Peak corn export season is leveling off in the U.S., following an unusually strong early 2020/21 corn export season which will likely see corn exports record a new all-time high this marketing year. As of press time, the U.S. had already shipped 73% of USDA’s 2020/21 projected 2.775-billion-bushel corn export target, with record-setting shipping paces likely to continue through August 31.
Monthly export data released by the U.S. Department of Commerce and USDA’s Foreign Agricultural Service (FAS) saw monthly corn exports reach the highest volume (372.8 million bushels) and value ($2.4 billion) in March 2021. But China isn’t the only international buyer in line for U.S. corn as 2021/22 lurks around the corner.
To be sure, Chinese buying paces have played a significant role in rising corn export demand as China seeks additional feed supplies for its growing livestock herds and poultry flocks. At nearly 580 million bushels, 2020/21 marketing year to date U.S. corn exports to China are 77 times higher than the same period a year ago.
But year to date U.S. corn exports to all countries besides China are 21% higher than a year ago. Southeast Asian countries excluding China are primarily responsible for the uptick, as corn shipping volumes to those countries are 50% higher than the same time a year ago as Southeast Asian buyers increase demand for livestock feed and stockpiling capacity in the post-pandemic era.
New data expected this Tuesday will show if April 2021 U.S. corn export loading paces matched those of March. Weekly export data from USDA-FAS suggests the April 2021 tally will likely fall short of March’s haul by around 28 million bushels but it is hardly cause for a negative price correction.
Nine of the largest weekly loading volumes for corn exports have been recorded in the past 14 weeks. USDA expects U.S. corn exports in fiscal year 2021 to rise nearly 23% from 2020 to $17.2 billion on the record shipping paces and rising corn prices. Corn exports are expected to account for 12% of U.S. agricultural exports in FY 2021 as international buyers seek increasingly scarce feedstuffs for the growing livestock herd.
China’s wheat harvest
Chinese demand for corn continues to pave the way for high export paces. Nearly 29% of marketing year to date U.S. corn shipments (579 million bushels) have been sent to China with a quarter left in the 2020/21 marketing year.
But those shipments could slow in the coming days as China finishes its record-setting wheat harvest. On government guidance and scarce soymeal and corn supplies, Chinese livestock and poultry feeders have largely reduced corn and soy rations in favor of cheaper wheat, sorghum, and barely since the year’s beginning. But not before importing a staggering 1.0 billion bushels of corn – over half of which has been sourced from the U.S. so far this year.
That’s not entirely bad news for farmers with corn still left in the bin to sell. Exporters had only shipped 64% of projected annual corn exports by the same time last year, just as Chinese feed demand began intensifying. And as ethanol production emerges from the pandemic, cash offerings for corn will likely remain at a premium during summer while exporters vie for bushels against a large livestock inventory, food processors, and ethanol producers.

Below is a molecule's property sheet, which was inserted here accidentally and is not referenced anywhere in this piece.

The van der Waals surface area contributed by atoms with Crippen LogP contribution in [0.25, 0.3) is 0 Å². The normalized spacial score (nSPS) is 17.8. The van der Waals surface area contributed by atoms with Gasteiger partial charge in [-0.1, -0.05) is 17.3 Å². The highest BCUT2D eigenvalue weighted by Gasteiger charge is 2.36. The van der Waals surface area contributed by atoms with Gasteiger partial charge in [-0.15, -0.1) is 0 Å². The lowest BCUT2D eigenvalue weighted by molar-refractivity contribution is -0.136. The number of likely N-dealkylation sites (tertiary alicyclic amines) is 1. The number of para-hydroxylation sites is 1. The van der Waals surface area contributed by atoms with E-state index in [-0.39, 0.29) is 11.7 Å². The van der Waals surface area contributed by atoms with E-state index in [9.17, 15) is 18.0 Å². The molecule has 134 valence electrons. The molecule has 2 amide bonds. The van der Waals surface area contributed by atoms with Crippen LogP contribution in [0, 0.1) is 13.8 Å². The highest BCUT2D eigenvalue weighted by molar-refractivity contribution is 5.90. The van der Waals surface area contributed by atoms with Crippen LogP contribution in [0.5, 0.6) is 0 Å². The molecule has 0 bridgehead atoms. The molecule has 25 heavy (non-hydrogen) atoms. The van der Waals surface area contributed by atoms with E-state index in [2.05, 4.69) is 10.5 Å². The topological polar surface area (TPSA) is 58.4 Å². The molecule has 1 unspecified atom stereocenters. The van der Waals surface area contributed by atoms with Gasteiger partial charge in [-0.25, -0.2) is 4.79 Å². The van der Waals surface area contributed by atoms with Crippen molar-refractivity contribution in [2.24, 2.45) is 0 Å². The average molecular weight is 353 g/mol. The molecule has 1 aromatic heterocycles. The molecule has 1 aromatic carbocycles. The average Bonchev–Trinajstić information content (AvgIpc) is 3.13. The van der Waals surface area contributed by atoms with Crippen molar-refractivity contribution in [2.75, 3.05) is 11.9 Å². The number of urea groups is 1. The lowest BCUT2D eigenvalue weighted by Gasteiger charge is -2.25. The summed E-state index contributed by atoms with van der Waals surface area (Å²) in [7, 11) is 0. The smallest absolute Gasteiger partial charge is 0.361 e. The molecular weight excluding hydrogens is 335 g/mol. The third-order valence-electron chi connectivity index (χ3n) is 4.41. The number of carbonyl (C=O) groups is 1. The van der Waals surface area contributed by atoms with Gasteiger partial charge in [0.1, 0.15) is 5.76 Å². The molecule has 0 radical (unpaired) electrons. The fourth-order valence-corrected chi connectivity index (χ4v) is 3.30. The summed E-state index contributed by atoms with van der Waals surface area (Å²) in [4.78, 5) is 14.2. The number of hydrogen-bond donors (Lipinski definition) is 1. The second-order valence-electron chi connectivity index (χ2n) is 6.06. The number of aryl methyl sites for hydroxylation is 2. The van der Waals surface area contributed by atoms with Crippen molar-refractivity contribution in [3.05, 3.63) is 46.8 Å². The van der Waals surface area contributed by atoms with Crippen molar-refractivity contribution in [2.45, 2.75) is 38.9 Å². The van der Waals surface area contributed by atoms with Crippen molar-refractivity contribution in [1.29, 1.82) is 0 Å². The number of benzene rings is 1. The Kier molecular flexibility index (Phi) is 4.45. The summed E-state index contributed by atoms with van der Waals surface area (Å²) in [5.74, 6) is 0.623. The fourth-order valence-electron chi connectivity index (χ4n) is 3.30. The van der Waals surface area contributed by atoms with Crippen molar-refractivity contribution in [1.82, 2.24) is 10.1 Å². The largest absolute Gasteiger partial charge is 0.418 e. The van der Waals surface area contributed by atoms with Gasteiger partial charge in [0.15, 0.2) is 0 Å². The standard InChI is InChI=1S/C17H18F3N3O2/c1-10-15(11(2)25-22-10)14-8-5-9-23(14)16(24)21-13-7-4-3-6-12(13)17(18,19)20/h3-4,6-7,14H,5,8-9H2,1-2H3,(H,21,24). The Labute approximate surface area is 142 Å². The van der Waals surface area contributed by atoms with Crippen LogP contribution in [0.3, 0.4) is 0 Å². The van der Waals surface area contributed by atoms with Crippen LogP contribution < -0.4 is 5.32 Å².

The global supply dilemma
High usage rates will set the pace for corn prices headed into to the 2021/22 marketing year, especially if supplies end up any smaller than USDA’s May 2021 estimate of 15 billion bushels. At this point, it is too early to determine final 2021 yields but expect any excess bushels to go straight into the export market, though the weekend’s hot streak and drought conditions in the Upper Midwest and Northern Plains does not bode well for favorable trendline yields in 2021.
USDA’s forecast for 2021/22 corn demand currently uses exports as a secondary “residual” measure. This means that if the current crop comes up short, export paces are projected to shrink. USDA's current 2021/22 export target of 2.45 billion bushels is about 300 million bushels lower than last year's estimate, reflecting tight supplies for another marketing year.
As the Brazilian crop comes to market, overall corn export volumes from the U.S. could see somewhat of a slowdown. But Brazil’s corn crop has been slashed by 315 million bushels (7%) since its growing season began last fall and its domestic usage rates for corn have increased 3% on corn ethanol expansion projects over the past year.
China is not traditionally a large buyer of Brazilian corn. Japan, Vietnam, South Korea, Egypt, and Spain tend to jockey for Brazil’s safrinha corn crop. Those international customers are no strangers to U.S. corn exporters and could increase non-seasonal shipments later this fall if Brazil’s exportable supplies shrink further or are snapped up faster than expected.
China began ramping up its corn buying from the U.S. just after this time last year. With a smaller Brazilian export crop expected, U.S. supplies could be tapped to satiate the world’s growing livestock feed demand. Shrinking Brazilian exportable corn supplies could offset China’s record wheat harvest as U.S. corn export paces soar to new heights, providing a solid foundation for corn prices ahead of this fall’s harvest.